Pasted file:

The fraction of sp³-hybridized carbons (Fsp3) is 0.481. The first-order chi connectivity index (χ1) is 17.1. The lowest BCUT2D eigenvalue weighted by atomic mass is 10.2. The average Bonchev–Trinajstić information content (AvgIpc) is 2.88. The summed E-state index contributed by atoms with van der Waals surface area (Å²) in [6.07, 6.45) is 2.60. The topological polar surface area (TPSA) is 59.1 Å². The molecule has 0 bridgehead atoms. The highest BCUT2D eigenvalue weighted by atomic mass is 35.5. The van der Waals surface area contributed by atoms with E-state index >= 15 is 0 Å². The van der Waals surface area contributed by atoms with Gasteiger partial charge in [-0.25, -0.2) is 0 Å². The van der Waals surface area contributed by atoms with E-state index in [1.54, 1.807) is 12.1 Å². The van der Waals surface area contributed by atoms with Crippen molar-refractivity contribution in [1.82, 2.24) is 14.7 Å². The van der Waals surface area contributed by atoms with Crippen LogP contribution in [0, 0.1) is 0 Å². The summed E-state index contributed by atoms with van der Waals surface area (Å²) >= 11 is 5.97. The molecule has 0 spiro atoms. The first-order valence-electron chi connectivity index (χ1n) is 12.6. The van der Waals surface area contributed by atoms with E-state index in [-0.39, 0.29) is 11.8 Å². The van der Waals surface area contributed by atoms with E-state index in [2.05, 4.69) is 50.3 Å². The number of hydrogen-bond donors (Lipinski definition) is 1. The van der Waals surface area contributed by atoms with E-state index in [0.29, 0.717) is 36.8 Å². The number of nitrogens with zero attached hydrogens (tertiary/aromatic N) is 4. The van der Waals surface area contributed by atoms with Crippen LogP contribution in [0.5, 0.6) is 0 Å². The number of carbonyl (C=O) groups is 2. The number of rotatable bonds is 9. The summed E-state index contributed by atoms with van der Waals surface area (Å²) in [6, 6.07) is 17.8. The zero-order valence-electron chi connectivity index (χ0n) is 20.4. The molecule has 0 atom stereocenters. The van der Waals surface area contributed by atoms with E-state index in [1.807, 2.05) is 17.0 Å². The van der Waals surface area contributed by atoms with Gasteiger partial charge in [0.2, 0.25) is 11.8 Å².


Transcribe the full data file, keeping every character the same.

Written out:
The fraction of sp³-hybridized carbons (Fsp3) is 0.481. The first-order chi connectivity index (χ1) is 17.1. The lowest BCUT2D eigenvalue weighted by atomic mass is 10.2. The average Bonchev–Trinajstić information content (AvgIpc) is 2.88. The summed E-state index contributed by atoms with van der Waals surface area (Å²) in [6.07, 6.45) is 2.60. The topological polar surface area (TPSA) is 59.1 Å². The molecule has 0 bridgehead atoms. The highest BCUT2D eigenvalue weighted by atomic mass is 35.5. The van der Waals surface area contributed by atoms with E-state index >= 15 is 0 Å². The van der Waals surface area contributed by atoms with Gasteiger partial charge in [-0.25, -0.2) is 0 Å². The van der Waals surface area contributed by atoms with E-state index in [1.54, 1.807) is 12.1 Å². The van der Waals surface area contributed by atoms with Crippen molar-refractivity contribution in [1.82, 2.24) is 14.7 Å². The van der Waals surface area contributed by atoms with Crippen LogP contribution in [0, 0.1) is 0 Å². The summed E-state index contributed by atoms with van der Waals surface area (Å²) >= 11 is 5.97. The molecule has 0 spiro atoms. The first-order valence-electron chi connectivity index (χ1n) is 12.6. The van der Waals surface area contributed by atoms with E-state index in [-0.39, 0.29) is 11.8 Å². The van der Waals surface area contributed by atoms with E-state index in [2.05, 4.69) is 50.3 Å². The number of hydrogen-bond donors (Lipinski definition) is 1. The van der Waals surface area contributed by atoms with E-state index in [0.29, 0.717) is 36.8 Å². The number of nitrogens with zero attached hydrogens (tertiary/aromatic N) is 4. The van der Waals surface area contributed by atoms with Crippen LogP contribution in [0.5, 0.6) is 0 Å². The number of carbonyl (C=O) groups is 2. The number of rotatable bonds is 9. The summed E-state index contributed by atoms with van der Waals surface area (Å²) in [6, 6.07) is 17.8. The zero-order valence-electron chi connectivity index (χ0n) is 20.4. The molecule has 0 atom stereocenters. The van der Waals surface area contributed by atoms with E-state index in [1.807, 2.05) is 17.0 Å². The van der Waals surface area contributed by atoms with Gasteiger partial charge in [0.2, 0.25) is 11.8 Å².